We were inspired by apps such as GamePigeon (which allows you to play games together over text messages) and Gather (which allows you to have virtual interactions RPG style). We also drew inspiration from Discord’s voice chat activity feature that allows you to play games together in a call.

What it does

RoundTable is a virtual meeting platform that allows people to connect in the same way they would at a real-life round table discussion: everyone in a room can manipulate and interact with objects or games on the table as they please. However, we take this a step further by providing an easy-to-use API for any developer to create an activity plugin by submitting a single JavaScript file.

How we built it

We built the client using React and MUI, with Markdown being used to render chat messages. The client is mainly responsible for rendering events that happen on the roundtable and reporting the user’s actions to the server through The server is built with Typescript and also uses to establish communication with the client. The server is responsible for managing the game states of specific instances of plugins as well as controlling all aspects of the rooms.

Challenges we ran into

One challenge we ran into was balancing participating in events and workshops during the hackathon with working on our project. Initially, we had a very ambitious idea for the final product and thought that it was possible if we worked on it as much as possible. However, it soon became clear that in doing so, we would be jeopardizing our own experiences at HTN and we should aim to have a compromise instead. So, we scaled down our idea and in return, were able to participate in many of the amazing events such as real-life among us and the silent disco.

Another challenge was that our team members had a few disagreements about the design and implementation of RoundTable. For example, we had two proposed ideas for how custom plugins could work. One of our group members insisted that we should go with an implementation involving the use of embedded iframes while the others wanted to use direct source files manipulating a canvas. Although we wasted a lot of time debating these issues, eventually a collective decision was reached.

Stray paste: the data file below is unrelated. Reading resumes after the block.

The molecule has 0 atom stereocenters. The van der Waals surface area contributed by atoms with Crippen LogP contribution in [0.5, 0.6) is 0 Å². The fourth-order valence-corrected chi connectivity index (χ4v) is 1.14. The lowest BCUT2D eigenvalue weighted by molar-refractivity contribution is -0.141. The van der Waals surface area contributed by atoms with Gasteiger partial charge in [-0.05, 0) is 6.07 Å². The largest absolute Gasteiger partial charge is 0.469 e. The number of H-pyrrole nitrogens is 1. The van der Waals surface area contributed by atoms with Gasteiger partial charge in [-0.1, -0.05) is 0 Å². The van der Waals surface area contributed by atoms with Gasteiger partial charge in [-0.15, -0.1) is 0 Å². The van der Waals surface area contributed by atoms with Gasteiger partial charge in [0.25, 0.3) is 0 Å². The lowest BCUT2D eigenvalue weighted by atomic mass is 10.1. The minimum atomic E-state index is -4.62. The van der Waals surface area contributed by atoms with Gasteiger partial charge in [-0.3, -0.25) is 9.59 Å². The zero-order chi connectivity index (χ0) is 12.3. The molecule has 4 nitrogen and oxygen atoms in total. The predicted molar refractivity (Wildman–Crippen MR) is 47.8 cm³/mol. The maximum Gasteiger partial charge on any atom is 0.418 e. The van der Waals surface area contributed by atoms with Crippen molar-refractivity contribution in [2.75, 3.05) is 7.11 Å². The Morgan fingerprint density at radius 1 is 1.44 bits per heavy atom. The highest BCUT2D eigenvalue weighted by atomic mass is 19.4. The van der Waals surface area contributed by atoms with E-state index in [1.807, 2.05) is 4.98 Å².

Accomplishments that we're proud of

We’re proud of the fact that we managed our time much better this time around than in previous hackathons. For example, we were able to decide on an idea ahead of time, flesh it out somewhat, and learn some useful technologies as opposed to previous hackathons when we had to rush to come up with an idea on the day of. Also, we clearly divided our duties and each worked on an equally important part of the application.

What we learned

Through doing this project, we learned many technical things about creating an RTC web application using SocketIO (which most of us hadn’t used before), React, and Typescript. We also learned to use Material UI together with CSS stylesheets to develop an attractive front-end for the app and to design a robust plugin system that integrates with p5.js to create responsive modules.

In addition, we learned many things about collaboration and how to work better as a team. Looking back, we would not spend as much time debating the advantages and disadvantages of a specific design choice and instead pick one and prepare to implement it as much as possible.

What's next for RoundTable

Although we are satisfied with what we were able to accomplish in such a short time span, there are still many things that we are looking to add to RoundTable in the future. First of all, we will implement a voice and video chat to improve the level of connection between the participants of the roundtable. Also, we will improve our plugin API by making it more flexible (allowing for modules such as playing a shared video) and an account system so that rooms can be organized easily. Finally, we will improve the security of the application by sandboxing custom modules and doing end-to-end encryption.

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